Sorting out a rotary encoder?

Discussion in 'The Projects Forum' started by GRNDPNDR, Feb 2, 2013.

  1. GRNDPNDR

    Thread Starter Member

    Mar 1, 2012
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    I just took apart a printer and it had a nice little motor/encoder assembly in it, but there are no numbers on the encoder to look it up.

    it looks to have 5 pins, and if it's at all possible I'd like to hook it up to my arduino and play with it a bit.

    Anyway to figure out which pins do what?

    [​IMG]

    [​IMG]
     
    Last edited: Feb 2, 2013
  2. thatoneguy

    AAC Fanatic!

    Feb 19, 2009
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    Check with a DMM.

    I'd guess the pins are something like

    Motor Power
    Ground
    Encoder LED/Transistor power
    Encoder A out
    Encoder B out

    Something like that, It may just be a single slot interrupter/counter, rather than a quadrature encoder (counter + direction), in which case there might be a signal ground and one output instead of 2 outputs and sharing the motor ground.

    I didn't trace the board out completely, too much flash bounce on bottom, and not a good view on top, but that should give you a rough idea of what you are looking for.
     
  3. GRNDPNDR

    Thread Starter Member

    Mar 1, 2012
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    The motor pins are dedicated and are the two large traces on the board.

    I removed this from the scanner portion of the printer, so it has to be bi directional.

    What test could I do with a DMM to determine which pin was which for the encoder portion?
     
  4. thatoneguy

    AAC Fanatic!

    Feb 19, 2009
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    Use diode check, the right two pins are probably the LED, I'm unsure what the left 3 pins are, but on Diode check, you should get an idea.

    If it is a phototransistor, you'll need to apply power, assuming you have the wiring harness for it an know which lines were power and ground?
     
  5. MrChips

    Moderator

    Oct 2, 2009
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    Can you tell us which printer it came out of? I might have one too.
     
  6. THE_RB

    AAC Fanatic!

    Feb 11, 2008
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    It's a standard 5 pin pinout for a dual sensor encoder with one LED. The left 3 pins are the dual optosensors, the middle pin is always ground.

    That middle pin is also connected to the ground (cathode) of the LED (the right 2 pins is the LED).

    Connect the LED to 5v through a 330 ohm resistor, and connect the top and bottom pins of the two sensors (their 2 outputs) to 5 through 33k resistors.

    Then you will get quadrature signals at logic level from the two opto sensor output pins.

    (note) That PCB already looks to have the LED resistor on the LED anode, and two pullup resistor on the two opto sensor ouputt pins. So if you want to use that opto sensor on that motor it is already wired up you just need to apply 5v to the plug and two pins with be the logic level outputs.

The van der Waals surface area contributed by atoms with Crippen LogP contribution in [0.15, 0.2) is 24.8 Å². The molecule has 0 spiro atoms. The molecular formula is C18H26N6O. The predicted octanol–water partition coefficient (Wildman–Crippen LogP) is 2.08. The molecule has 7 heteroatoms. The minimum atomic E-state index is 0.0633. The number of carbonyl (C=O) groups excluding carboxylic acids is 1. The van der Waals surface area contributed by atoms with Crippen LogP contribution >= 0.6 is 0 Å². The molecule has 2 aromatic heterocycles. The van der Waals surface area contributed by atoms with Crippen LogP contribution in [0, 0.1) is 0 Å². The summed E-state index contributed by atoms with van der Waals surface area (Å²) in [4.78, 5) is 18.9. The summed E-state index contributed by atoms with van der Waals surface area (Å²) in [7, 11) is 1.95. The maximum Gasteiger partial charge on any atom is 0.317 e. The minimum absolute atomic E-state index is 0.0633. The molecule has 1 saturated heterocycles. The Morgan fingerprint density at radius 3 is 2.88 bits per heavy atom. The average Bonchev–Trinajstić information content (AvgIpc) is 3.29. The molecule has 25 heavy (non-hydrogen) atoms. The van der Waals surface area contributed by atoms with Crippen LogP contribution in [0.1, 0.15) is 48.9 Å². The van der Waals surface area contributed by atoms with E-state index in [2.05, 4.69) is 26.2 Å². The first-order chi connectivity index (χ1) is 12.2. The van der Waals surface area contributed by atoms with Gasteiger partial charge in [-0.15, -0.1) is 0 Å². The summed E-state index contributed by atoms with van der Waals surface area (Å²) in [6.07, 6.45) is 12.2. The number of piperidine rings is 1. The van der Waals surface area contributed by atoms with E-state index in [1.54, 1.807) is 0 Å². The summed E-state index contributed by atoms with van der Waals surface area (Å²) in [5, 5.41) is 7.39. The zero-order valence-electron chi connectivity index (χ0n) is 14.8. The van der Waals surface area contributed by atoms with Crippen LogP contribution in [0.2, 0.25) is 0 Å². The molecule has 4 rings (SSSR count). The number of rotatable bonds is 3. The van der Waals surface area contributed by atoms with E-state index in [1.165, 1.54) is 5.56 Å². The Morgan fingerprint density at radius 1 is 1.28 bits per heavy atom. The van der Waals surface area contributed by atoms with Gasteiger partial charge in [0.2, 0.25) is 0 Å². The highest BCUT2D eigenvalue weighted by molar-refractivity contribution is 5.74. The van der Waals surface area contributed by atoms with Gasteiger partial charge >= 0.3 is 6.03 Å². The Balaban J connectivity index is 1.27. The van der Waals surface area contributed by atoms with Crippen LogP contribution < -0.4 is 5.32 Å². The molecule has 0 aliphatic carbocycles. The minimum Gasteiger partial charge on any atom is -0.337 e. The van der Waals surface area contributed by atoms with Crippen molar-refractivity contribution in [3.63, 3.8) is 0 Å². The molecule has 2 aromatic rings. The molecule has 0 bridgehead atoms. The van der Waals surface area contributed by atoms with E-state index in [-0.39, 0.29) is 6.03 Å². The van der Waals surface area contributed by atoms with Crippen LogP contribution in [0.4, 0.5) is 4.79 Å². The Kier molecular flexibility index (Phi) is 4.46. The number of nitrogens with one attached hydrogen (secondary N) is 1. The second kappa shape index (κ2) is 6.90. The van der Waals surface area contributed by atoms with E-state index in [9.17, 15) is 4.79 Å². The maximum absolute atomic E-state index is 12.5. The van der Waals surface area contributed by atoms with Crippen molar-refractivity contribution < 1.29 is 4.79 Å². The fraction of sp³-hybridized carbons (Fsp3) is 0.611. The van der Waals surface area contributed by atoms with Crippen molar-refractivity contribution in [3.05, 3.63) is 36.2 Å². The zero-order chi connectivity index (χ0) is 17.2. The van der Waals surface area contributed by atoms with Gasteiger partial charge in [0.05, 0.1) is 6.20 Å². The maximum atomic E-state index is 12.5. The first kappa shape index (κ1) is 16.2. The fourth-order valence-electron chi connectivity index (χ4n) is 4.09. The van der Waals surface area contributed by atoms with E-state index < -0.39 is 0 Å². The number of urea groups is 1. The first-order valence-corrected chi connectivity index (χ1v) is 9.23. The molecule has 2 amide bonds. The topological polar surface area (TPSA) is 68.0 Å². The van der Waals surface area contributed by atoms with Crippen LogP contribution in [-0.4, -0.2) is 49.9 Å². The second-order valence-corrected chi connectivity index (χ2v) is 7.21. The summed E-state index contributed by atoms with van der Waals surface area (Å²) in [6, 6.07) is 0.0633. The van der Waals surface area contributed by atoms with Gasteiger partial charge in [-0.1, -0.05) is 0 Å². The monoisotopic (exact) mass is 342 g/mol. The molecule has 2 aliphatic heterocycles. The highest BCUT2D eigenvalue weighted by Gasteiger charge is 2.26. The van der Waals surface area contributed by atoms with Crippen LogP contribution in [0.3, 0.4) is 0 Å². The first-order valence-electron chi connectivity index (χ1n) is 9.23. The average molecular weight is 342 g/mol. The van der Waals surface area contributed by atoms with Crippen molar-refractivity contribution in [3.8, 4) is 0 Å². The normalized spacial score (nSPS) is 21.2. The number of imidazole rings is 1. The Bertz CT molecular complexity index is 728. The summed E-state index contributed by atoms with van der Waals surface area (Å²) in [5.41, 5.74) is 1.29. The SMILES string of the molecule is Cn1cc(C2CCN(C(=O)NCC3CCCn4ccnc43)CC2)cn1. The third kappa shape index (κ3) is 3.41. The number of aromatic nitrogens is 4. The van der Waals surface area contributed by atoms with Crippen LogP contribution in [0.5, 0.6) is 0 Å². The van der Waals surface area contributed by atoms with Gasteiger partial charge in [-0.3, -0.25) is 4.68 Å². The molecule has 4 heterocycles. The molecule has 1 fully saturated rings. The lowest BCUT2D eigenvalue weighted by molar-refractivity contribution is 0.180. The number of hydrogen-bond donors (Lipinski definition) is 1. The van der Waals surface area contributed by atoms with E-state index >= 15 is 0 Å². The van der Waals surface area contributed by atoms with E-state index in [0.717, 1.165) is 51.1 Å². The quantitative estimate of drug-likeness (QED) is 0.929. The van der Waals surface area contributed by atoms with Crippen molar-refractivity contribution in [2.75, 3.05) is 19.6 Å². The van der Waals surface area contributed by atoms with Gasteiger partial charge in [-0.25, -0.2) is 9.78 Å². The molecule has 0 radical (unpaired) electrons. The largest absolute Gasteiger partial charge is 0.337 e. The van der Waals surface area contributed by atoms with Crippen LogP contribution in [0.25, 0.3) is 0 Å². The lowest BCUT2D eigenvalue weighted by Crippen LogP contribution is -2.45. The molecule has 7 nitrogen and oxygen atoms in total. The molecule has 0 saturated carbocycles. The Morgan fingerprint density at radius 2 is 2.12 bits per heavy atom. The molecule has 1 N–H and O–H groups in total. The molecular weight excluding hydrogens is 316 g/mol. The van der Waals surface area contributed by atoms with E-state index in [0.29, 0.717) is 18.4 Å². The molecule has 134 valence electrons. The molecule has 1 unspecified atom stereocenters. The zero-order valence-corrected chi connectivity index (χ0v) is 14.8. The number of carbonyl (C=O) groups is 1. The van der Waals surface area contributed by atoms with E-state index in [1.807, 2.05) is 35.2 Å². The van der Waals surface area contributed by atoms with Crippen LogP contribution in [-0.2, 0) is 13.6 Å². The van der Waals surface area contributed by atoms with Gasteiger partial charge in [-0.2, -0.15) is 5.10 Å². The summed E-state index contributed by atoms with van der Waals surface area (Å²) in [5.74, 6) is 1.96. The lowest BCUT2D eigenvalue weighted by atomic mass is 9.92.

7. GRNDPNDR

    Thread Starter Member

    Mar 1, 2012
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    Awesome thank you.

    what I don't understand is why I would put 5V to the outputs of the encoder.... or did I misread something?

    The motor looks to be driven by it's own two pins.

    The middle pin is ground and the two outer are the outputs?
     
  8. KnRele

    New Member

    Jan 7, 2013
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    From what it looks like, the resistor marked R1 is for the emitting diode, and the resistors R2 and R3 are for the two detectors.

    The detectors are photo-transistors that conduct when they are illuminated (by the emitting diode) and do not conduct when in the dark.

    Think of them as similar to single-pole single-throw switches, that connect the ouput line to the GND (zero volt) line when they are illuminated and ON, and they act as open switches when in the dark, and their output lines are not connected to anything. To ensure that the voltage here will be predictably High (near the level of the +5V supply) when the switches are open, resistors (your R2 and R3, from the picture) are connected between them and the +5V line -- that way, the voltage on the outputs will be readable by a subsequent circuit in all cases.

    By turning the shaft of the motor slowly by hand you should be able to see the variations in the output voltages on a multimeter.
     
  9. John P

    AAC Fanatic!

    Oct 14, 2008
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    I think you have misread something, but it's not your fault.

    It makes sense if "you just need to apply 5v to the plug and two pins with be the logic level outputs."

    was meant to be

    "you just need to apply 5v to the plug and two pins WILL BE the logic level outputs."
     
  10. GRNDPNDR

    Thread Starter Member

    Mar 1, 2012
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    That would explain the 6 pins.
    2 grounds
    2 Vss
    2 outputs.
     
  11. bertus

    Administrator

    Apr 5, 2008
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  12. GRNDPNDR

    Thread Starter Member

    Mar 1, 2012
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    I'm familiar with encoders, gray code and such, it is just incremental, but is also bi-directional.

    It was just for making a scanner head from an HP PSC-1210 printer go back and forth.
     
  13. THE_RB

    AAC Fanatic!

    Feb 11, 2008
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    Yes, the fault was mine it was a typo! :)
     
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